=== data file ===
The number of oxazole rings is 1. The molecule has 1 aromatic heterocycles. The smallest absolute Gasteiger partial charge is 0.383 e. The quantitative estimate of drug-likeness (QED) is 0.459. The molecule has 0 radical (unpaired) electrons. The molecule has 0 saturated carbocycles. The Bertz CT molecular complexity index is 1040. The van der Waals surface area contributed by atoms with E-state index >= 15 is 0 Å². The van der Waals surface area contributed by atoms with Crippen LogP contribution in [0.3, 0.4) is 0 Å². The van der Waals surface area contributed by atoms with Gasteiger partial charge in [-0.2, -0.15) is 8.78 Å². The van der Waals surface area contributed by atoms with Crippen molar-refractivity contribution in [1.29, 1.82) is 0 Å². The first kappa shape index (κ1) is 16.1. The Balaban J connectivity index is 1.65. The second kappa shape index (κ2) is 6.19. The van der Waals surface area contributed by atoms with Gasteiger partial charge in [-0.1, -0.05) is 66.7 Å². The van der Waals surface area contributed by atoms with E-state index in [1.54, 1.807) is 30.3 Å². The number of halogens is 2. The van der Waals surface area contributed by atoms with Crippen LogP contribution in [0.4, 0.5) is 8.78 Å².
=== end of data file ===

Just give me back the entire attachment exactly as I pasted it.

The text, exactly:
The number of oxazole rings is 1. The molecule has 1 aromatic heterocycles. The smallest absolute Gasteiger partial charge is 0.383 e. The quantitative estimate of drug-likeness (QED) is 0.459. The molecule has 0 radical (unpaired) electrons. The molecule has 0 saturated carbocycles. The Bertz CT molecular complexity index is 1040. The van der Waals surface area contributed by atoms with E-state index >= 15 is 0 Å². The van der Waals surface area contributed by atoms with Crippen LogP contribution in [0.3, 0.4) is 0 Å². The van der Waals surface area contributed by atoms with Gasteiger partial charge in [-0.2, -0.15) is 8.78 Å². The van der Waals surface area contributed by atoms with Crippen molar-refractivity contribution in [1.29, 1.82) is 0 Å². The first kappa shape index (κ1) is 16.1. The Balaban J connectivity index is 1.65. The second kappa shape index (κ2) is 6.19. The van der Waals surface area contributed by atoms with Gasteiger partial charge in [-0.1, -0.05) is 66.7 Å². The van der Waals surface area contributed by atoms with E-state index in [1.54, 1.807) is 30.3 Å². The number of halogens is 2. The van der Waals surface area contributed by atoms with Crippen LogP contribution in [0.4, 0.5) is 8.78 Å².